After listening to so many Republican debates I can no longer count them, one thing became clear: There were almost no significant policy distinctions between the candidates in the domestic arena. All were basically minor differences, although often inflated for political purposes. What set the candidates apart were qualities of personality, electability and experience, not the issues.
Much of the bickering concerned who would best follow through on their conservative principles, something which is of course mere speculation until they are elected.
Only in the area of foreign affairs was there a substantive policy difference and in that area one candidate — Ron Paul — stood out. He was the sole isolationist (or even relative isolationist) on the stage. Every other candidate was considerably firmer than the incumbent president in his or her support for a strong American defense, not to mention for a steadfast opposition to a nuclear Iran. Paul was by himself on the opposite side, further to the left on national defense than Barack Obama.
So it was Ron Paul’s foreign policy views that were repudiated by Iowa Republicans on Tuesday.
And they were roundly repudiated — 79 to 21 by the vote percentages.
Paul was defeated by Rick Santorum, a foreign policy hawk who called Paul’s views “disgusting,” and by Mitt Romney, whose opinions are similar to Santorum’s (as were all the other candidates’ in the Iowa caucus).
Paul sought to place a positive spin on his third place finish in a “victory” speech, but it rang hollow as his son, Senator Rand Paul, standing behind him, conspicuously stopped applauding when his father’s words turned to foreign policy. The Senator had the look of someone who wished he were someplace else.
I sense that this was Paul’s high water mark in the campaign and he will henceforward be something of an asterisk. It’s ironic because his economic views have increasingly become mainstream over the years and have been adopted, to one extent or another, by other Republican candidates. Paul mentioned in his speech how Nixon once said we were all Keynesians now, but he (Paul) thought we were now all becoming “Austrians” (an odd slip; he obviously meant Hayekians). Actually, it was a bit more complicated, but I think Paul was substantially correct.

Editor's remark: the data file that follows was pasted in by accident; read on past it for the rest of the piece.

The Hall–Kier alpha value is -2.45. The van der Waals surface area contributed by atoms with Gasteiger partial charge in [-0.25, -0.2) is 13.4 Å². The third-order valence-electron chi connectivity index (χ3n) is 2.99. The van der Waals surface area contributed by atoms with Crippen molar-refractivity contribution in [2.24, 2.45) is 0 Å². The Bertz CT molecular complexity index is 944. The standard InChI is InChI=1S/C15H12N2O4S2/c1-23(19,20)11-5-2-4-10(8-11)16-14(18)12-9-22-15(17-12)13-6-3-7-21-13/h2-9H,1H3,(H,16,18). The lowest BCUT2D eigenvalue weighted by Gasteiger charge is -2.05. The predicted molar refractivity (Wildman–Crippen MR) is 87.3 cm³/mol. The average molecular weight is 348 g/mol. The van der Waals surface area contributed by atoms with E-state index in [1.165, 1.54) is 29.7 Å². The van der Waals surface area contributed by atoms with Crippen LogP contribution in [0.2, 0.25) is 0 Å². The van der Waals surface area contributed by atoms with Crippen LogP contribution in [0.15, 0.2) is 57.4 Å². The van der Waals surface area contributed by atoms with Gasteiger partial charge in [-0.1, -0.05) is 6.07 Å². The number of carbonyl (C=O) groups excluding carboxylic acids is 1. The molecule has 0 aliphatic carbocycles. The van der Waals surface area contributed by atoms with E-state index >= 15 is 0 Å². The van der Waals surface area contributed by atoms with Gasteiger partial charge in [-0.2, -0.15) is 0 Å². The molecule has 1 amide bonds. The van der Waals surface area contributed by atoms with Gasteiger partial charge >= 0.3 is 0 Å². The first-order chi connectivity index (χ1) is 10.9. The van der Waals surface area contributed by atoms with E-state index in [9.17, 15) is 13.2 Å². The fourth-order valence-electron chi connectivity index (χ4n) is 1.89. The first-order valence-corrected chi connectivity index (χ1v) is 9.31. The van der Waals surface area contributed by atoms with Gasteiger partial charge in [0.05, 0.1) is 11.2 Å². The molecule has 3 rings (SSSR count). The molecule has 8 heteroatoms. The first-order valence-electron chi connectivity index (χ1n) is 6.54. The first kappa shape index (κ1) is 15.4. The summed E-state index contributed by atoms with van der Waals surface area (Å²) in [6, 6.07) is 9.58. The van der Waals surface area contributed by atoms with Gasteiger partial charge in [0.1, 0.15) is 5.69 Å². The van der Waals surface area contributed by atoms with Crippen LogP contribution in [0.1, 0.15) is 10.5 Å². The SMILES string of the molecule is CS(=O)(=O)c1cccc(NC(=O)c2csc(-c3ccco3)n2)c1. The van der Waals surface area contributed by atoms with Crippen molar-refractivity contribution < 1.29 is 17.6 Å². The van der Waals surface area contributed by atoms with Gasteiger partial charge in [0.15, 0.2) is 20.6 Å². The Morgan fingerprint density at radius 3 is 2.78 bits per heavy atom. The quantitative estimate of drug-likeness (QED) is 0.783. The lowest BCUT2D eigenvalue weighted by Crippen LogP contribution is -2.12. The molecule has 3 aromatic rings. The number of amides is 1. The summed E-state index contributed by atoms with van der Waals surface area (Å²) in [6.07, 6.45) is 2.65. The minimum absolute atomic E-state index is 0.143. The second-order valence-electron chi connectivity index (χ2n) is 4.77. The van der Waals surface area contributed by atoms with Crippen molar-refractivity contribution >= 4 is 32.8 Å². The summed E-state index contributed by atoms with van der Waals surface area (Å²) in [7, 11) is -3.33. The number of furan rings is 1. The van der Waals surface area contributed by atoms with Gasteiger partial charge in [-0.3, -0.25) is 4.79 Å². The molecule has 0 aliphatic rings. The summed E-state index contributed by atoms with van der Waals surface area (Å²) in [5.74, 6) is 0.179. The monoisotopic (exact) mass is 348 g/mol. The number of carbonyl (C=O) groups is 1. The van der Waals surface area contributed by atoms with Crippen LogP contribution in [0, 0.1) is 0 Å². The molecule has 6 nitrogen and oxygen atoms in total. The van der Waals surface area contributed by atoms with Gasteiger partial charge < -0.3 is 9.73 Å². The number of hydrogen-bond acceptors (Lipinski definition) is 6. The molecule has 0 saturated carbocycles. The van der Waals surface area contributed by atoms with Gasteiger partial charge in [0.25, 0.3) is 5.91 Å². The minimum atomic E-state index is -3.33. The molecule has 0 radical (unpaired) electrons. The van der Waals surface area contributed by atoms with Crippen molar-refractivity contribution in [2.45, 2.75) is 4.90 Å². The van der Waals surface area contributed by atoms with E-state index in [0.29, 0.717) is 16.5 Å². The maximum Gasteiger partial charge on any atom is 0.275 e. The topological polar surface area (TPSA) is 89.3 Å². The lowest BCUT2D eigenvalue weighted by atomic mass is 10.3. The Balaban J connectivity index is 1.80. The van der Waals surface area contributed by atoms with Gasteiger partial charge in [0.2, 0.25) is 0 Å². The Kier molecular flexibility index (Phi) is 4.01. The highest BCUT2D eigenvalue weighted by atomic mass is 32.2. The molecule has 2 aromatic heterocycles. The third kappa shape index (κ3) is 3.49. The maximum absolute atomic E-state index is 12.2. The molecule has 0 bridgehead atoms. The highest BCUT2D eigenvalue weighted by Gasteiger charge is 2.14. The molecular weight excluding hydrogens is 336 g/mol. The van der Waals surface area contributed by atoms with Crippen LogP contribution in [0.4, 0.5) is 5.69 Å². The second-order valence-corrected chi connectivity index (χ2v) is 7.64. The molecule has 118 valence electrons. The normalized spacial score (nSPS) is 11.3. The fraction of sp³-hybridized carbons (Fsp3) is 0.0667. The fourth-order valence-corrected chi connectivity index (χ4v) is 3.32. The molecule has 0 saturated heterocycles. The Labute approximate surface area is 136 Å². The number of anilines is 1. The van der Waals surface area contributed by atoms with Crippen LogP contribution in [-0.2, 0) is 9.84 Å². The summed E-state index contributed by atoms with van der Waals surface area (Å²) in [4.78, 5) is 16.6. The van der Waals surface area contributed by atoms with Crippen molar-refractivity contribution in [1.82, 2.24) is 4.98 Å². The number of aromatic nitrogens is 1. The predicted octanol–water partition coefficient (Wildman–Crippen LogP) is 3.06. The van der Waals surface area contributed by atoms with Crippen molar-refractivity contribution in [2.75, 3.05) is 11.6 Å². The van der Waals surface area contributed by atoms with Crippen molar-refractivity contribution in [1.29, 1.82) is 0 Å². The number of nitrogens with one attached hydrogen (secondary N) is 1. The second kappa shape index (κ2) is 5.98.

So Paul has had his value, though like so many “true believers” he has trouble integrating the orthodoxies of his ideology with the realities of the world. This is particularly odd since he is old enough to have grown up in the shadow of World War II and Hitler and then of the evils of Stalin and Mao. Such things do not just “go away” if you are a “good libertarian.” Paul is in a sense the anti-Reagan – peace not through strength but through ideological purity.
I have been attacked by some in the comments because I harp too much on Paul – and they have a point. But I do have my reasons and an important one is, having come from the left, I am suspicious of that ideological purity. It’s an all-too-human yearning for simple solutions. And when solutions get too simple, it’s been my experience that people have that odd habit of getting in the way.
So as the Republican nomination narrows down to a precious few, as the song goes, I hope we give all the candidates a close and thorough look. Because they are going to be dealing with a mighty complex world. A little flexibility might be helpful.